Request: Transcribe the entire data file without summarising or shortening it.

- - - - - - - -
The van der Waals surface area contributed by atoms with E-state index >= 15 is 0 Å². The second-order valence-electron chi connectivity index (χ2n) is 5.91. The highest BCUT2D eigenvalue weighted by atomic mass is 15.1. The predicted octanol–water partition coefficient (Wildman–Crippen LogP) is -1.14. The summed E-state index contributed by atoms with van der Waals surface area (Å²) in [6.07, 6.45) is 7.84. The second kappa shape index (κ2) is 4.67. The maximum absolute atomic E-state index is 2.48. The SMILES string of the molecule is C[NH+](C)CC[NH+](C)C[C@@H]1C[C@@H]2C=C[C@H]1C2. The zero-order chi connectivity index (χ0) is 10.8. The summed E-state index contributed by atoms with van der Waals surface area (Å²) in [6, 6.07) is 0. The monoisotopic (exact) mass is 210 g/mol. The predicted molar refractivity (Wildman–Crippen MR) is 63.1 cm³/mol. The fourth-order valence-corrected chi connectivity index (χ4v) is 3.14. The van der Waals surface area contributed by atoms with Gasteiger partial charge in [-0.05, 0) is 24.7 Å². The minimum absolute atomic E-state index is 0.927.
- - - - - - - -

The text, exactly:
The van der Waals surface area contributed by atoms with E-state index >= 15 is 0 Å². The second-order valence-electron chi connectivity index (χ2n) is 5.91. The highest BCUT2D eigenvalue weighted by atomic mass is 15.1. The predicted octanol–water partition coefficient (Wildman–Crippen LogP) is -1.14. The summed E-state index contributed by atoms with van der Waals surface area (Å²) in [6.07, 6.45) is 7.84. The second kappa shape index (κ2) is 4.67. The maximum absolute atomic E-state index is 2.48. The SMILES string of the molecule is C[NH+](C)CC[NH+](C)C[C@@H]1C[C@@H]2C=C[C@H]1C2. The zero-order chi connectivity index (χ0) is 10.8. The summed E-state index contributed by atoms with van der Waals surface area (Å²) in [6, 6.07) is 0. The monoisotopic (exact) mass is 210 g/mol. The predicted molar refractivity (Wildman–Crippen MR) is 63.1 cm³/mol. The fourth-order valence-corrected chi connectivity index (χ4v) is 3.14. The van der Waals surface area contributed by atoms with Gasteiger partial charge in [-0.05, 0) is 24.7 Å². The minimum absolute atomic E-state index is 0.927.